Handing out stress
The salt-and-pepper-haired former general sales manager of Lincoln-Mercury was forceful and blunt in a manner more typical of Detroit's corporate hallways than of a Tokyo boardroom. His style made him few friends among Japanese executives, according to a former colleague.
In his three years as CEO, Mignanelli pushed through changes in an aggressive style that he openly acknowledged. "I don't get much stress. I give it," he once told BusinessWeek.
Don Spetner, a corporate adviser at Weber Shandwick in Los Angeles who served as Nissan's U.S. vice president of corporate communications in the late 1980s and 1990s, said Mignanelli reshaped Nissan's outdated organization, which had myriad independent departments with unclear reporting lines. He brought in recognized business consultants to question established Nissan practices, which made the company's old guard uncomfortable.
He reassigned executives and championed energetic young U.S. managers with a new performance-based salary system, and he broke up cozy vendor relationships and established strict rules on how Nissan employees should interact with vendors. When one vendor sent its routine annual holiday gift, exceeding Mignanelli's newly imposed $25 value limit, he made a point of returning it, letting his entire management team hear of the return. Numerous other executives quickly made the same return.
"He was larger than life for those of us working there then," Spetner said. "Nissan was a big company, but it had a lot of outdated ways that needed to be brought into the 20th century. Tom came in and changed them all."
But Nissan's challenges in the 1990s proved too big for anyone.
The automaker launched the Infiniti luxury brand to compete with Toyota's Lexus and Honda's Acura. But Infiniti stumbled out of the gate in 1989 with confusing "rocks and trees" advertising, and it floundered in its early years. Nissan also was sorely lacking a competitive product in the vital midsize sedan segment. While Toyota and Honda dealers grew rich with the Camry and Accord sedans, Nissan was virtually absent. It did not introduce the Altima until mid-1992.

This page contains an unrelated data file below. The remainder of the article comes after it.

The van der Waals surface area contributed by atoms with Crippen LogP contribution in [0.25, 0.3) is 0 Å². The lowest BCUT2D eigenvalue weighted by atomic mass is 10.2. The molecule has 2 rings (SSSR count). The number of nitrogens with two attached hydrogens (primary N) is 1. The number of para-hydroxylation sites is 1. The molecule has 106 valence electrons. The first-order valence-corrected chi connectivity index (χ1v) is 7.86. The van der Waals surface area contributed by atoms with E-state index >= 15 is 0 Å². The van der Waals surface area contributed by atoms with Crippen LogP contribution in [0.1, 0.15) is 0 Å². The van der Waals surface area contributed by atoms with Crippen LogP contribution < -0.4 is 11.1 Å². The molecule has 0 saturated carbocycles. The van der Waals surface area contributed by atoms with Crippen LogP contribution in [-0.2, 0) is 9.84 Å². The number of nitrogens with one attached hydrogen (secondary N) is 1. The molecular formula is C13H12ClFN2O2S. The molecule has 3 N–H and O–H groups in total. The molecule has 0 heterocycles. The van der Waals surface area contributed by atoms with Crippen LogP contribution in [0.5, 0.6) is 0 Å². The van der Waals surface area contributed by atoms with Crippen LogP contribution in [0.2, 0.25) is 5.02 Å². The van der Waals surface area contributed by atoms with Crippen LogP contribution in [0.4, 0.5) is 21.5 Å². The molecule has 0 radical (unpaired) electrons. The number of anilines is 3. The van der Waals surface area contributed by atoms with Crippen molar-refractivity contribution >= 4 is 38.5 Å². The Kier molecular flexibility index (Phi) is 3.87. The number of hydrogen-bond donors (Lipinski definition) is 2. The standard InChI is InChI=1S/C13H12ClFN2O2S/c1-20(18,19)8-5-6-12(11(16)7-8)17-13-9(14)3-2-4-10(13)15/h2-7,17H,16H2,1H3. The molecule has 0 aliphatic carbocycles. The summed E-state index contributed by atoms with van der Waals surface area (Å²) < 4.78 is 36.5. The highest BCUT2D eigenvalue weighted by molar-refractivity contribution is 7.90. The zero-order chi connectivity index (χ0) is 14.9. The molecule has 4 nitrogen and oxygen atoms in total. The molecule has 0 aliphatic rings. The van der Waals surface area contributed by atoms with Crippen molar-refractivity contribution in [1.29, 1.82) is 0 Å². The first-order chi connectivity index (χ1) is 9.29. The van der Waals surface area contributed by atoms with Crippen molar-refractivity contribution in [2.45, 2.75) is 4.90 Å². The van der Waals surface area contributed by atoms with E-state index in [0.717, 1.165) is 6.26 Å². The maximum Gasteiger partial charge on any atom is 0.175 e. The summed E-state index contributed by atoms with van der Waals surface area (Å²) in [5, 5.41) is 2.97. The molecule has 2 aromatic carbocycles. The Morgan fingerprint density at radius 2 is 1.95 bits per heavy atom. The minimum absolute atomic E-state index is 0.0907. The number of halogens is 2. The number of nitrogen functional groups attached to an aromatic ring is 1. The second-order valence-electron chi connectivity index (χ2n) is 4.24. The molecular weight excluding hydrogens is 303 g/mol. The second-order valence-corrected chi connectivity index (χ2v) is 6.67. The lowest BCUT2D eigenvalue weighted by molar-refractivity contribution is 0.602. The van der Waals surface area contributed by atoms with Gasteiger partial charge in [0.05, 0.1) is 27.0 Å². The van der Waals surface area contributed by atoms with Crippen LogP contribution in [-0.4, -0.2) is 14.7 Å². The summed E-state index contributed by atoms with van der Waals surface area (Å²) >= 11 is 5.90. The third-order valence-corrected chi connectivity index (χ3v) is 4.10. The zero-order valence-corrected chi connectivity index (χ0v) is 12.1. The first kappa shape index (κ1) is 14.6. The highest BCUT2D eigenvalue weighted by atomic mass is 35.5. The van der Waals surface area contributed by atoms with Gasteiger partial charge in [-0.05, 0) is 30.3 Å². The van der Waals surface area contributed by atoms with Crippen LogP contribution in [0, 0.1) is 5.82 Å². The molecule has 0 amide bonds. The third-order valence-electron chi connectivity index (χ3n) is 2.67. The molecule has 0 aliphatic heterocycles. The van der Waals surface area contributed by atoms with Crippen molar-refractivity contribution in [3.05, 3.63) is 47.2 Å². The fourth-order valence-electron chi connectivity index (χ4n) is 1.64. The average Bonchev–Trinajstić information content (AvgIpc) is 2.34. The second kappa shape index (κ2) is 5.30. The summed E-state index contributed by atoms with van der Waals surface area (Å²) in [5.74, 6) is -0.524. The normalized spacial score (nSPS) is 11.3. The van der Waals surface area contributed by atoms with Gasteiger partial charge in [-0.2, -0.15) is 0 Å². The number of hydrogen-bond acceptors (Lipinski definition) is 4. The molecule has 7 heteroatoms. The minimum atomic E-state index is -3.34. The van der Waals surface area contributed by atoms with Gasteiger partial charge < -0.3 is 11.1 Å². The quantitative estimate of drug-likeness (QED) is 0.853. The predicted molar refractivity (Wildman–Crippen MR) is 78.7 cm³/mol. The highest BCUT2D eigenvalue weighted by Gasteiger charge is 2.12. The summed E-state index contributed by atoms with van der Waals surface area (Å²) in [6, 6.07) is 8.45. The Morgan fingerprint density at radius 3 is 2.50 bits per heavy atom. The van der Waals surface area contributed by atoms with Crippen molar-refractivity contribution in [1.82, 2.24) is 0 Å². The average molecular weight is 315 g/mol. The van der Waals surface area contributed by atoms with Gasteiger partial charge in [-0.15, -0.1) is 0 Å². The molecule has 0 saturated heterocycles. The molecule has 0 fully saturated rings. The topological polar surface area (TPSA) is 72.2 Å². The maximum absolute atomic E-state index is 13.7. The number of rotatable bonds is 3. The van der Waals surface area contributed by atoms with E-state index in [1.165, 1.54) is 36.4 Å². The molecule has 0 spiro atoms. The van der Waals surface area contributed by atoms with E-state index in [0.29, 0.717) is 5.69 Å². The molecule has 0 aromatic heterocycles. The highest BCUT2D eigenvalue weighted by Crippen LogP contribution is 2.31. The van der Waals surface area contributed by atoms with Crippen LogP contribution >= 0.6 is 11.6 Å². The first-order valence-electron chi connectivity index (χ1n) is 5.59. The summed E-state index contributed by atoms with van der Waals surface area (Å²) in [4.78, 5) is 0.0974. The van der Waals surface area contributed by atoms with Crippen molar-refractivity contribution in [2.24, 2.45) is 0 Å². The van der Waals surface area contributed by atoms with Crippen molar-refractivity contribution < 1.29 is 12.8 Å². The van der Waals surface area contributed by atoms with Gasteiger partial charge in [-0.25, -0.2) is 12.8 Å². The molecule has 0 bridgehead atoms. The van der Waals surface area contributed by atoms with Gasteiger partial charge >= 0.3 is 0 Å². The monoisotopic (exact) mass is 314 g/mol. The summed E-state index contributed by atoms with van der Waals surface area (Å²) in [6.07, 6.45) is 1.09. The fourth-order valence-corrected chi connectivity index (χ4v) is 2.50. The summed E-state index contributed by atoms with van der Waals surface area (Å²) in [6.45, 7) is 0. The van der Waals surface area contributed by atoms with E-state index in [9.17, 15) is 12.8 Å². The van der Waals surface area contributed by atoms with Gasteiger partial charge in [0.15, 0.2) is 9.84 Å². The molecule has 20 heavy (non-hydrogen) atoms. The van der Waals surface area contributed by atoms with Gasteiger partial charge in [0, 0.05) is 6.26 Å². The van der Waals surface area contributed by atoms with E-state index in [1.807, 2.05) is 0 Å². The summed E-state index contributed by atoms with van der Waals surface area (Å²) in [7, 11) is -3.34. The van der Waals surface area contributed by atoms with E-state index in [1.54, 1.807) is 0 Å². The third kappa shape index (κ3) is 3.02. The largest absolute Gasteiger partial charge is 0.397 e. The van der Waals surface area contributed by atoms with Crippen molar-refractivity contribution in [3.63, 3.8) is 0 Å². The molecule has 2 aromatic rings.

Mignanelli attempted to bolster Nissan's brand identity with a foray into high-profile racing. He spent millions of dollars on a venture called Nissan Performance Technology Inc., developing a race car that would never end up on the track.
Nissan's worsening financial picture in Japan increased the home office's impatience with the American CEO, according to press reports. The millions spent on racing made things worse.
U.S. sales bottomed out in 1991 at 583,350 vehicles. They rose more than 17 percent from year-earlier levels in 1993. That's also the year Mignanelli underwent quadruple-bypass heart surgery. Despite his desire to return to the job, Nissan pressed for his resignation.
Mignanelli was a Rhode Island native, the son of Italian immigrants. He graduated from Providence College and in the late 1960s served in the Army as a commissioned officer. He spent 18 years at Ford before joining Nissan, then with U.S. headquarters in Los Angeles, as vice president of marketing. Within two months, Mignanelli added responsibility for sales. A year later, he was named executive vice president of operations.
After leaving Nissan, he was involved in some automotive service businesses and worked as an executive recruiter.
Mignanelli also battled recurring brain tumors. He retired to Hawaii in 2003.
He spent the past 15 years volunteering at a local elementary school, helping second-, third- and fourth-graders with English and math, Mindy Mignanelli said.
Nissan continued to struggle after his departure. Six years after Mignanelli left, as it faced bankruptcy, Nissan sold a controlling interest to France's Renault. The French company dispatched former Michelin executive Carlos Ghosn to take control of Nissan. After becoming chief executive of the global company, one of Ghosn's first acts was to eliminate all other CEO positions around the world, including the one that Mignanelli had used to modernize the U.S. subsidiary.